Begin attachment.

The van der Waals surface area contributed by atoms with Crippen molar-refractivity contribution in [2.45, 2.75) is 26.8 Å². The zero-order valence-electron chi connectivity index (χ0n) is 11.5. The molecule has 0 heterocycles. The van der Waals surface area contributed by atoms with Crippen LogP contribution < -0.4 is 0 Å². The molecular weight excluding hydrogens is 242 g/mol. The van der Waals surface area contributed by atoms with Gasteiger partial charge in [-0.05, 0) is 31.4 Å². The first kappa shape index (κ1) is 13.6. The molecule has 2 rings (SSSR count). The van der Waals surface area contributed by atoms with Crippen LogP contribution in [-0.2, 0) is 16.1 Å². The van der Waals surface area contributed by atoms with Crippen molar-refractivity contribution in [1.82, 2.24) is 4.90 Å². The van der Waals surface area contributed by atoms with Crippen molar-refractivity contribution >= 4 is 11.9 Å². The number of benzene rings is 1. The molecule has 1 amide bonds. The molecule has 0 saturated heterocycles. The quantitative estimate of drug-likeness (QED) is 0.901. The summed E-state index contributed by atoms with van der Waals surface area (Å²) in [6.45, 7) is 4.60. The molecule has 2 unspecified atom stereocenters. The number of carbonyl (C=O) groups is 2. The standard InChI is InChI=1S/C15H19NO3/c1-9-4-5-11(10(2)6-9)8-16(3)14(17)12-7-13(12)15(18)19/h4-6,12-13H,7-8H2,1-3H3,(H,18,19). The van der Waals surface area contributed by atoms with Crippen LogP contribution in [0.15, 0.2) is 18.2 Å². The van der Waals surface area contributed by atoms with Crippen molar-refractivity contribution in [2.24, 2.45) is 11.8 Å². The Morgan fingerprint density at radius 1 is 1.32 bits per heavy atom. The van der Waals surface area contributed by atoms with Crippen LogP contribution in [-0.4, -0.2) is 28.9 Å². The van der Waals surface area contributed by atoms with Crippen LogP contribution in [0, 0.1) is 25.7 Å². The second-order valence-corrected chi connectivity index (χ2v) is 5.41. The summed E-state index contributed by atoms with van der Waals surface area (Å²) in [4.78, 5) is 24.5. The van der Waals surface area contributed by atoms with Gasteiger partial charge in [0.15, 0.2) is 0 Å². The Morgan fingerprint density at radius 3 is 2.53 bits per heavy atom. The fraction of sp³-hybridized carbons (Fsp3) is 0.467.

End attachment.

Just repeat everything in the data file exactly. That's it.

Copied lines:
The van der Waals surface area contributed by atoms with Crippen molar-refractivity contribution in [2.45, 2.75) is 26.8 Å². The zero-order valence-electron chi connectivity index (χ0n) is 11.5. The molecule has 0 heterocycles. The van der Waals surface area contributed by atoms with Crippen LogP contribution < -0.4 is 0 Å². The molecular weight excluding hydrogens is 242 g/mol. The van der Waals surface area contributed by atoms with Gasteiger partial charge in [-0.05, 0) is 31.4 Å². The first kappa shape index (κ1) is 13.6. The molecule has 2 rings (SSSR count). The van der Waals surface area contributed by atoms with Crippen LogP contribution in [-0.2, 0) is 16.1 Å². The van der Waals surface area contributed by atoms with Crippen molar-refractivity contribution in [1.82, 2.24) is 4.90 Å². The van der Waals surface area contributed by atoms with Crippen molar-refractivity contribution >= 4 is 11.9 Å². The number of benzene rings is 1. The molecule has 1 amide bonds. The molecule has 0 saturated heterocycles. The quantitative estimate of drug-likeness (QED) is 0.901. The summed E-state index contributed by atoms with van der Waals surface area (Å²) in [6.45, 7) is 4.60. The molecule has 2 unspecified atom stereocenters. The number of carbonyl (C=O) groups is 2. The standard InChI is InChI=1S/C15H19NO3/c1-9-4-5-11(10(2)6-9)8-16(3)14(17)12-7-13(12)15(18)19/h4-6,12-13H,7-8H2,1-3H3,(H,18,19). The van der Waals surface area contributed by atoms with Crippen LogP contribution in [0.15, 0.2) is 18.2 Å². The van der Waals surface area contributed by atoms with Crippen molar-refractivity contribution in [2.24, 2.45) is 11.8 Å². The Morgan fingerprint density at radius 1 is 1.32 bits per heavy atom. The van der Waals surface area contributed by atoms with Crippen LogP contribution in [-0.4, -0.2) is 28.9 Å². The van der Waals surface area contributed by atoms with Crippen LogP contribution in [0, 0.1) is 25.7 Å². The second-order valence-corrected chi connectivity index (χ2v) is 5.41. The summed E-state index contributed by atoms with van der Waals surface area (Å²) in [4.78, 5) is 24.5. The van der Waals surface area contributed by atoms with Gasteiger partial charge in [0.15, 0.2) is 0 Å². The Morgan fingerprint density at radius 3 is 2.53 bits per heavy atom. The fraction of sp³-hybridized carbons (Fsp3) is 0.467.